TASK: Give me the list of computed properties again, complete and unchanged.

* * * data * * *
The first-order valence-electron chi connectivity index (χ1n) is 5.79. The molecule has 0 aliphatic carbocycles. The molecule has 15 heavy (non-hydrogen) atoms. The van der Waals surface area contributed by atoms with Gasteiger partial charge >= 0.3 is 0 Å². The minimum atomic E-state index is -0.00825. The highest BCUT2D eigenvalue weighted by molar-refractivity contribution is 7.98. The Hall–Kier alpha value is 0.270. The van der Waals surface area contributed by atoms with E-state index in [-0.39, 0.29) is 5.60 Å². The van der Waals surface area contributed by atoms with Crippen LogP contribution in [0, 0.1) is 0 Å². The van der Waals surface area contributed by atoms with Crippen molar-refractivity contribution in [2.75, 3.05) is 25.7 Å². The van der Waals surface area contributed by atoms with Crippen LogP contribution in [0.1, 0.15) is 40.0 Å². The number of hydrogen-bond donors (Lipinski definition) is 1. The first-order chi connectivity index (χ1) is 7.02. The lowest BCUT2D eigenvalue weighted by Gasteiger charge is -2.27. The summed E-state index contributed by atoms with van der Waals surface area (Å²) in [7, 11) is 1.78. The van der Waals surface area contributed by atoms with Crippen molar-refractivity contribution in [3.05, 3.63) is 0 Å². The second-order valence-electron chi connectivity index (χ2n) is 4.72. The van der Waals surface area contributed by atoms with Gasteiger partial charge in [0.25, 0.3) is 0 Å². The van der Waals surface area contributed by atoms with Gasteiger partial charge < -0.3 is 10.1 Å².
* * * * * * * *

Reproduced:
The first-order valence-electron chi connectivity index (χ1n) is 5.79. The molecule has 0 aliphatic carbocycles. The molecule has 15 heavy (non-hydrogen) atoms. The van der Waals surface area contributed by atoms with Gasteiger partial charge >= 0.3 is 0 Å². The minimum atomic E-state index is -0.00825. The highest BCUT2D eigenvalue weighted by molar-refractivity contribution is 7.98. The Hall–Kier alpha value is 0.270. The van der Waals surface area contributed by atoms with E-state index in [-0.39, 0.29) is 5.60 Å². The van der Waals surface area contributed by atoms with Crippen LogP contribution in [0, 0.1) is 0 Å². The van der Waals surface area contributed by atoms with Crippen molar-refractivity contribution in [2.75, 3.05) is 25.7 Å². The van der Waals surface area contributed by atoms with Crippen LogP contribution in [0.1, 0.15) is 40.0 Å². The number of hydrogen-bond donors (Lipinski definition) is 1. The first-order chi connectivity index (χ1) is 7.02. The lowest BCUT2D eigenvalue weighted by Gasteiger charge is -2.27. The summed E-state index contributed by atoms with van der Waals surface area (Å²) in [7, 11) is 1.78. The van der Waals surface area contributed by atoms with Crippen molar-refractivity contribution in [3.05, 3.63) is 0 Å². The second-order valence-electron chi connectivity index (χ2n) is 4.72. The van der Waals surface area contributed by atoms with Gasteiger partial charge in [0.25, 0.3) is 0 Å². The van der Waals surface area contributed by atoms with Gasteiger partial charge < -0.3 is 10.1 Å².